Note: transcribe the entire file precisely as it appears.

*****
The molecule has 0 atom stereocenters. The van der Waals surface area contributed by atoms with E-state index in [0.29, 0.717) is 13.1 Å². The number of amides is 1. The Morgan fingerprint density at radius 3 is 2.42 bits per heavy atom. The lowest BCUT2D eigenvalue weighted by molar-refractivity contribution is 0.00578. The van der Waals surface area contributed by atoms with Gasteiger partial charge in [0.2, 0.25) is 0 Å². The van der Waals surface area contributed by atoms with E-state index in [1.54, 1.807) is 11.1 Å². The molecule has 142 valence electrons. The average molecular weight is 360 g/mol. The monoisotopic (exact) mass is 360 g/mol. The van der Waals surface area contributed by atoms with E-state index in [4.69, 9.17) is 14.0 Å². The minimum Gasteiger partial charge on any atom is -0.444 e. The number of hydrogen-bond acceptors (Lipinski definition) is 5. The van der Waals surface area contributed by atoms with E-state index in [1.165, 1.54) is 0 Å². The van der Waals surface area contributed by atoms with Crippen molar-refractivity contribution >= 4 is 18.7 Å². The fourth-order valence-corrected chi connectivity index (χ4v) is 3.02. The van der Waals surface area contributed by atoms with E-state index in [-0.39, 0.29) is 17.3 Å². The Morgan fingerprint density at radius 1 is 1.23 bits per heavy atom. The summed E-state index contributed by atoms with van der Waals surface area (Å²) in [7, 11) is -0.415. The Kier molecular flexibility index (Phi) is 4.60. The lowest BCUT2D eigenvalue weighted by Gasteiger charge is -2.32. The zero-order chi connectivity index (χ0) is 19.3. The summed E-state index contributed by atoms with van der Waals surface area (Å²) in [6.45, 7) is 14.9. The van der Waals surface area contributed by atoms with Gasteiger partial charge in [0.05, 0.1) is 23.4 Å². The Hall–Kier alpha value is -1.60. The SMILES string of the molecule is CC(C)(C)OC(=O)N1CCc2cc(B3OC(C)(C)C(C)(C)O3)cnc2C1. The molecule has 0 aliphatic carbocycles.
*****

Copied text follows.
The molecule has 0 atom stereocenters. The van der Waals surface area contributed by atoms with E-state index in [0.29, 0.717) is 13.1 Å². The number of amides is 1. The Morgan fingerprint density at radius 3 is 2.42 bits per heavy atom. The lowest BCUT2D eigenvalue weighted by molar-refractivity contribution is 0.00578. The van der Waals surface area contributed by atoms with Gasteiger partial charge in [0.2, 0.25) is 0 Å². The van der Waals surface area contributed by atoms with E-state index in [1.54, 1.807) is 11.1 Å². The molecule has 142 valence electrons. The average molecular weight is 360 g/mol. The monoisotopic (exact) mass is 360 g/mol. The van der Waals surface area contributed by atoms with E-state index in [4.69, 9.17) is 14.0 Å². The minimum Gasteiger partial charge on any atom is -0.444 e. The number of hydrogen-bond acceptors (Lipinski definition) is 5. The van der Waals surface area contributed by atoms with E-state index in [1.165, 1.54) is 0 Å². The van der Waals surface area contributed by atoms with Crippen molar-refractivity contribution >= 4 is 18.7 Å². The fourth-order valence-corrected chi connectivity index (χ4v) is 3.02. The van der Waals surface area contributed by atoms with E-state index in [-0.39, 0.29) is 17.3 Å². The Morgan fingerprint density at radius 1 is 1.23 bits per heavy atom. The summed E-state index contributed by atoms with van der Waals surface area (Å²) in [7, 11) is -0.415. The Kier molecular flexibility index (Phi) is 4.60. The lowest BCUT2D eigenvalue weighted by Gasteiger charge is -2.32. The zero-order chi connectivity index (χ0) is 19.3. The summed E-state index contributed by atoms with van der Waals surface area (Å²) in [6.45, 7) is 14.9. The van der Waals surface area contributed by atoms with Gasteiger partial charge in [0.05, 0.1) is 23.4 Å². The Hall–Kier alpha value is -1.60. The SMILES string of the molecule is CC(C)(C)OC(=O)N1CCc2cc(B3OC(C)(C)C(C)(C)O3)cnc2C1. The molecule has 0 aliphatic carbocycles.